A Different View
of the
World
VIEWERS: Featuring monoviewers & stereoviewers, including Tru-Vue; View-Master and related products, films and reels.

This site has been accessed times since 12/24/95.
Or so the Master Web-Counter tells me!
Created on 12/9/95. Last modified on 1/30/00.

Note that I purchase entire collections as well as individual items. Contact me with full identification information of your items.
This website lists my own personal collection of viewers and films/reels of both the stereoscopic (including 3-D) variety, as well as what I term the "monoscopic" variety. As this page is further revised and refined, it will expand its coverage to encompass more history, images, bibliography, sources and related information.

Macro Views

A BRIEF HISTORY

Tru-Vue
Viewers and filmstrips and cards. Following the development of 35 mm filmstrips in the 1920's, stereo filmstrips were introduced by the Tru-Vue company which was founded in 1931 by Rock Island Bridge & Iron Works in Illinois. These new filmstrips featured 14 stereo frames each, and by 1949 Tru-Vue sold over a million of these per year. In 1950, Tru-Vue went color with "Stereochromes" in order to compete with Sawyer's popular View-Master. In 1951, however, Tru-Vue was bought out by Sawyer's because Tru-Vue had previously acquired the coveted exclusive license to use Walt Disney Production's popular cartoon characters in 3-D format. After moving the Tru-Vue operations to Beaverton, Oregon closer to Sawyer's Portland home, stereo cards were created and came to replace the filmstrips. These new cards featured only 7 stereo frames, just like the View-Master reels. By the 1960's, Tru-Vue had been phased out in favor of the View-Master line.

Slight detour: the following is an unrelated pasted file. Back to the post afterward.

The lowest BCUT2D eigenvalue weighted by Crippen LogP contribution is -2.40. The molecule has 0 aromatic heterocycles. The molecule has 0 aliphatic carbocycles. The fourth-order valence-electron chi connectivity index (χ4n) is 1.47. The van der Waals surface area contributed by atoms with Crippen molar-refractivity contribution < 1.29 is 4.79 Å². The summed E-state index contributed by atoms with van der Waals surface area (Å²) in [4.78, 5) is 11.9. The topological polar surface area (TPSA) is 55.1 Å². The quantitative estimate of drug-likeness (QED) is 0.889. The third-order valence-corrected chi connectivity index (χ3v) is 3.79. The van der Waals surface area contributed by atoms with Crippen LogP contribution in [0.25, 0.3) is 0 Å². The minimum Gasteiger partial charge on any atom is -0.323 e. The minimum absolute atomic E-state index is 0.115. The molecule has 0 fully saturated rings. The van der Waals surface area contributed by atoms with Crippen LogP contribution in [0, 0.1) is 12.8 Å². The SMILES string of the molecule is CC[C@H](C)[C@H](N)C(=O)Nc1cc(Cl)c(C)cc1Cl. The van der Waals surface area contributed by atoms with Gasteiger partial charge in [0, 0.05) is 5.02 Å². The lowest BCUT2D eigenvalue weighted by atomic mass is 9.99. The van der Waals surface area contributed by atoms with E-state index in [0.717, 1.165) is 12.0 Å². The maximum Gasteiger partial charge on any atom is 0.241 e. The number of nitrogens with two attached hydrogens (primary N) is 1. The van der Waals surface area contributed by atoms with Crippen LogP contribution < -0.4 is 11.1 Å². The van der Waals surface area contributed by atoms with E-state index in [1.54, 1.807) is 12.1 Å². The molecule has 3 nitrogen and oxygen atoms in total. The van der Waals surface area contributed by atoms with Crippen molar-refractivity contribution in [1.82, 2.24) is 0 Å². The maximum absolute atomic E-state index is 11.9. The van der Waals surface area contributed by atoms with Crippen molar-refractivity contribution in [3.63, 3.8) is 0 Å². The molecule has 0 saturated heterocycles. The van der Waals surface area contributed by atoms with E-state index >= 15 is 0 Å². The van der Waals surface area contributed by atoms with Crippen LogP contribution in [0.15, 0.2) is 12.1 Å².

View-Master
Viewers and reels. Invented in 1939 in Portland, Oregon by William Gruber with Harold Graves, president of Sawyer's. Originally View-Master products were sold through a national network of 1,000 dealers, Following World War II, demand soared and Sawyer's began marketing through department stores by repackaging its single reels into 3-reel packs. General Aniline and Film Corporation (GAF) purchased Sawyer's, Inc. in 1966. It was GAF that introduced the Talking View-Masters as well as the View-Master projectors. The View-Master line subsequently sold in 1980 to Arnold Thaler, who also purchased Ideal Toys. TYCO then purchased View-Master Ideal, Inc. and then sold to Fisher-Price a subsidiary of Mattel, Inc., which is the current producer of View-Master products.


reel Cataloging & Identifying Your View-Master Reels
reel Alternate Views - 3D Resources & Links
reel Publications
reel 3D Advertising (Realist, View-Master, Tru-Vue)
reel Tiny TV Mono Viewers
reel Cameras, Viewers & Projectors
reel Personal View-Master Reel Collection
reel Personal Tru-Vue Collection

This RingSurf Stereoscopic 3D Web Ring Net Ring
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